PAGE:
In Gaylord v. Gaylord, 150 N.C. 222 (227), 63 S.E. 1028, this Court stated the pertinent principle of law in these words: “Upon the creation of these estates (parol trusts), however, our authorities seem to have declared or established the limitation that except in cases of fraud, mistake or undue influence, a parol trust, to arise by reason of the contract or agreement of the parties thereto, will not be set up or engrafted in favor of the grantor upon a written deed conveying to the grantee the absolute title, and giving clear indication on the face of the instrument that such a title was intended to pass.” This statement of law has been approved in numerous decisions of this Court. Carlisle v. Carlisle, 225 N.C. 462, 35 S.E. 2d 418; Jones v. Brinson, 231 N.C. 63, 55 S.E. 2d 808; Lamm v. Crumpler, 240 N.C. 35, 81 S.E. 2d 138.
The plaintiffs here seek to bring this case within the exception to the rule permitted in cases of fraud upon allegation that a promise to reconvey was made with intent at the time not to comply. True, a promissory representation containing all the elements of fraud, made merely to induce the promisee to act to his disadvantage, with intent not to comply, wherein the intent is regarded as a subsisting fact, will support an action in fraud. Wilkins v. Finance Co., 237 N.C. 396, 75 S.E. 2d 118; Roberson v. Swain, 235 N.C. 50, 69 S.E. 2d 15; Cofield v. Griffin, 238 N.C. 377, 78 S.E. 2d 131. But here we think the evidence is insufficient to support an action based on this ground.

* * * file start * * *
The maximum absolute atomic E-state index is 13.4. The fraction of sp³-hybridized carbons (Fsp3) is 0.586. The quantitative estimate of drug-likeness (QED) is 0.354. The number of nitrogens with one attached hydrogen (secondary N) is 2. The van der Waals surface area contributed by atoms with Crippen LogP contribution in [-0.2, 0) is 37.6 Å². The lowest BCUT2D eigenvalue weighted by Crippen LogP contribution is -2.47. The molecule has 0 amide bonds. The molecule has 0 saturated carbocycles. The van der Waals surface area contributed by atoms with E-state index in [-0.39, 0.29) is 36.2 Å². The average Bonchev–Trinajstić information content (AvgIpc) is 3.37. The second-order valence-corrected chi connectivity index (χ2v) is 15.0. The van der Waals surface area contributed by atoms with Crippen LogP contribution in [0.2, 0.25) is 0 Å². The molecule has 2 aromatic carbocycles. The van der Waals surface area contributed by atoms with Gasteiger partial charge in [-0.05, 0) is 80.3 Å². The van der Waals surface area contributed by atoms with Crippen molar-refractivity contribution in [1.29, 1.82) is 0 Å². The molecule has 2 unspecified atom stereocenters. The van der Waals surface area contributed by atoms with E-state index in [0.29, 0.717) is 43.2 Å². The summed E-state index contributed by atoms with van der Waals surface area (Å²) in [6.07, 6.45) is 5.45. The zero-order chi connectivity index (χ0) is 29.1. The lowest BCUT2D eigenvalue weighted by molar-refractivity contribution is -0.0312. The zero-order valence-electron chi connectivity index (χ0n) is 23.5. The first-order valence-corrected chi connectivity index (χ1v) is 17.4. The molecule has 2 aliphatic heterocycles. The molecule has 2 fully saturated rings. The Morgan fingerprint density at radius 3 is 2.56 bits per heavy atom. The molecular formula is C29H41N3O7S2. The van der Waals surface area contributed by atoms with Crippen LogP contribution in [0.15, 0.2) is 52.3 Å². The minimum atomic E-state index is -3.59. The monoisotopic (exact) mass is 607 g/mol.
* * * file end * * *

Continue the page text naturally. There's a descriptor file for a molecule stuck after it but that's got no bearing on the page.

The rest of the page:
We concur in the ruling of the court below that plaintiffs’ evidence as offered, if admitted, would not have been sufficient to make out a case for the jury. If it be conceded that the allegations in the complaint are sufficient to raise an issue, the proof offered in support is insufficient to overcome a demurrer to the evidence.
The judgment of nonsuit is
Johnson, J., not sitting.